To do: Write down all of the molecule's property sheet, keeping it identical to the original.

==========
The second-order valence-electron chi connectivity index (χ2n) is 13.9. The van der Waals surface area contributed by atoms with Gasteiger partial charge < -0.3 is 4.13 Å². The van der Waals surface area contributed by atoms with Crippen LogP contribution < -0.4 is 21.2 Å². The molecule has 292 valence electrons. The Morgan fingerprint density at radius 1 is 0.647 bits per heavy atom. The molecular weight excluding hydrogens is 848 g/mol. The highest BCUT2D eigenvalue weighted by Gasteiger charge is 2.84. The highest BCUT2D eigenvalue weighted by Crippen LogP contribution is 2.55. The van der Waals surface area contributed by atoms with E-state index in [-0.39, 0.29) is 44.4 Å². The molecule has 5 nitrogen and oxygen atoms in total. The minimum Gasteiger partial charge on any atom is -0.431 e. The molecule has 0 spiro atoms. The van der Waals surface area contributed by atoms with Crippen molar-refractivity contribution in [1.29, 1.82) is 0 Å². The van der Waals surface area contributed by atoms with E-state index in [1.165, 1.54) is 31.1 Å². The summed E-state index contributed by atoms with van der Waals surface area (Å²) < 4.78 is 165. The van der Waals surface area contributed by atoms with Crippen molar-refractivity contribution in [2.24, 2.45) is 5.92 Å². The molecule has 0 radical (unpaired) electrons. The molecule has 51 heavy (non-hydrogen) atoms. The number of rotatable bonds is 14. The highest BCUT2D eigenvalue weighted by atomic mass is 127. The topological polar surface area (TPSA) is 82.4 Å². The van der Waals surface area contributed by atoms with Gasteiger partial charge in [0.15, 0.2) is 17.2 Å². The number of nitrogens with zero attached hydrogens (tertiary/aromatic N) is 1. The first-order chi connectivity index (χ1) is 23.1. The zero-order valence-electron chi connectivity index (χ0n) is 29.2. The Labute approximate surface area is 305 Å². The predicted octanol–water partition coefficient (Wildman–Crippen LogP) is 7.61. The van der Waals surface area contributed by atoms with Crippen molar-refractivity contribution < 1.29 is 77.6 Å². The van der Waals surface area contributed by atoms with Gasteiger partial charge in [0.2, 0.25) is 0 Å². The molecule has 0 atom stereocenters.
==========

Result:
The second-order valence-electron chi connectivity index (χ2n) is 13.9. The van der Waals surface area contributed by atoms with Gasteiger partial charge < -0.3 is 4.13 Å². The van der Waals surface area contributed by atoms with Crippen LogP contribution < -0.4 is 21.2 Å². The molecule has 292 valence electrons. The Morgan fingerprint density at radius 1 is 0.647 bits per heavy atom. The molecular weight excluding hydrogens is 848 g/mol. The highest BCUT2D eigenvalue weighted by Gasteiger charge is 2.84. The highest BCUT2D eigenvalue weighted by Crippen LogP contribution is 2.55. The van der Waals surface area contributed by atoms with E-state index in [-0.39, 0.29) is 44.4 Å². The molecule has 5 nitrogen and oxygen atoms in total. The minimum Gasteiger partial charge on any atom is -0.431 e. The molecule has 0 spiro atoms. The van der Waals surface area contributed by atoms with Crippen molar-refractivity contribution in [1.29, 1.82) is 0 Å². The van der Waals surface area contributed by atoms with E-state index in [1.165, 1.54) is 31.1 Å². The summed E-state index contributed by atoms with van der Waals surface area (Å²) < 4.78 is 165. The van der Waals surface area contributed by atoms with Crippen molar-refractivity contribution in [2.24, 2.45) is 5.92 Å². The molecule has 0 radical (unpaired) electrons. The molecule has 51 heavy (non-hydrogen) atoms. The number of rotatable bonds is 14. The highest BCUT2D eigenvalue weighted by atomic mass is 127. The topological polar surface area (TPSA) is 82.4 Å². The van der Waals surface area contributed by atoms with Gasteiger partial charge in [0.15, 0.2) is 17.2 Å². The number of nitrogens with zero attached hydrogens (tertiary/aromatic N) is 1. The first-order chi connectivity index (χ1) is 23.1. The zero-order valence-electron chi connectivity index (χ0n) is 29.2. The Labute approximate surface area is 305 Å². The predicted octanol–water partition coefficient (Wildman–Crippen LogP) is 7.61. The van der Waals surface area contributed by atoms with Crippen molar-refractivity contribution < 1.29 is 77.6 Å². The van der Waals surface area contributed by atoms with Gasteiger partial charge in [0.2, 0.25) is 0 Å². The molecule has 0 atom stereocenters.